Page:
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The role of authority in the lives of everyday people is a crucial question at this year’s Sundance Film Festival. From the first wave of documentaries examining the Arab Spring to fictional accounts of the personal and collective consequences of confronting our conception of power, Sundance filmmakers this year have looked at the state of our world and our culture and uncovered a complex battle for control. Of the standout films I have seen at Sundance this year, for one reason or another, the issues of control and responsibility have played a crucial part in giving this edition of the festival its distinctly dystopian tenor; there is a decidedly downbeat feeling up here in the thin, frozen air, a sense that something is truly broken.

Front and center in my mind is Craig Zobel’s Compliance (above), a film that is inspiring a great deal of debate among viewers. The film tells the story of a young female employee at a fast food restaurant who, after her manager receives a phone call from a police officer, is subjected to confinement and, ultimately, physical and sexual humiliation at the hands of her employer. The film, which spends most of its time within the tight quarters of the restaurant manager’s office, is a study in Kafka-esque economy; a woman accused of a crime she may or may not have committed acquiesces to the abuse of her captors, who are themselves driven by a disembodied voice on the phone that exerts a perverse authority over their actions. 

The film is deeply chilling, not just for what it proposes about human nature, but for Zobel’s extraordinary skill in creating a visual strategy that uses cinematic space to express the role playing and relative power of each of his characters in the frame. The result is a daisy chain of, well, compliance, with small clusters of authority and subordination recreated in the film’s geometry, giving a deep resonance to the film’s exploration of the brutality of capitalism in the era of Guantanamo.

Of course, not everyone sees the film this way; many have become fixated on the details of the story and the veracity of its claims to be based on a real incident. The film features two incredibly brave performances (by Ann Dowd as the dutiful, gullible Sandra and Dreama Walker as the victim Becky) and some very intricate writing, which pulls the narrative forward as it simultaneously raises and resolves questions of credulity. I’m not sure any of that matters, in the end; despite the real life con that is central to the film’s narrative, there is nothing on screen to support any claims that the film seeks to exploit the situation or that Zobel is attempting to play a juvenile game of audience complicity.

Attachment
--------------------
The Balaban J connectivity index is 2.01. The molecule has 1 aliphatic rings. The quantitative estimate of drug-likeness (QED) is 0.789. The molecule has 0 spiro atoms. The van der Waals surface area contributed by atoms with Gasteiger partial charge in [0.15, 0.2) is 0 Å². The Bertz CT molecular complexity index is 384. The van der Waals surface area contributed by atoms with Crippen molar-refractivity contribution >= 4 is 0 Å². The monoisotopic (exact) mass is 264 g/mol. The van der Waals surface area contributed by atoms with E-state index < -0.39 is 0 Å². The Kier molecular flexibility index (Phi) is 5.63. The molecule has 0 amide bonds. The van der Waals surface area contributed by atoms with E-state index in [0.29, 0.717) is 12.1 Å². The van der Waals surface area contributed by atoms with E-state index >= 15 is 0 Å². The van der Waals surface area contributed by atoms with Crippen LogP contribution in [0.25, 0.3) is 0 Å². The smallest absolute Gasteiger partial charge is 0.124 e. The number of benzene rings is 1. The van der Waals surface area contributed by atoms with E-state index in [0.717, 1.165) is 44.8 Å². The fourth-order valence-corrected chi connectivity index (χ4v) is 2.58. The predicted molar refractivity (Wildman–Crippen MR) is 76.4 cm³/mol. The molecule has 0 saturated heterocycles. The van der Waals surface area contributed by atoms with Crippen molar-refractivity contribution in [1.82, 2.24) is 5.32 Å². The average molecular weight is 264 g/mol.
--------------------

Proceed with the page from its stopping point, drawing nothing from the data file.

Instead, I found the humiliation at the heart of Compliance to be incredibly moving; this is a tragedy in the classical sense of the word, with hubris, violence and suffering doled out in generous spoonfuls that would have not been out of place in Sophocles, if Sophocles had ever worked a demeaning minimum wage job at a fast food restaurant. This is crucial to the film’s representation of power and agency; the seemingly low-stakes world of what is seen by many as disposable service industry labor only enhances our repulsion at Becky’s ultimate humiliation. Putting aside the specifics, what is most shocking about Compliance is watching such high-stakes horror unfold in a world that is otherwise invisible and outside of our collective consideration. Talk about being kicked while you’re down; the discomfort the film inspires may be directly proportional to your belief in the inherent goodness of other people or your own concern for the film’s terrible implications about human nature.

But if viewers have any doubt about those implications, they need only turn as far a Kirby Dick’s devastating documentary The Invisible War, which describes the U.S. military’s systemic failure to deal with rape among service members. Chronicling numerous devastating accounts of service women (and men) who have been raped and sexually assaulted by their superiors and peers, the film is an incendiary call to action against a system of military justice that denies victims any semblance of due process; required to report crimes to their commanding officers most of whom are men, men with a direct interest in preserving their own authority over their subordinates, the overwhelming majority of military sexual assaults go unpunished, destroying the lives of victims while their attackers walk free, often repeating their crimes with other victims.

You would be hard pressed to find a more terrifying system than what Dick exposes here; 33% of rape cases are presented to commanding officers whose personal friends are the accused, while 25% are made against the commanding officers themselves. To say that the U.S. military’s approach to rape is unenlightened is a gross understatement; according to the film, a recent case against this system was dismissed when the courts declared rape an “occupational hazard” of military service. Dick and his producer and partner on the film Amy Ziering do a very good job of presenting this disheartening and, frankly, disgusting state of affairs while always maintaining the dignity of the victims, never once exploiting their stories. One would hope that participating in the film would offer some sort of empowerment, but while The Invisible War may grow into a useful platform to expose this terrible problem, there is no question that this or any film is cold comfort in the absence of real justice. Perhaps the movie can be a key tool in seeing that it happens.

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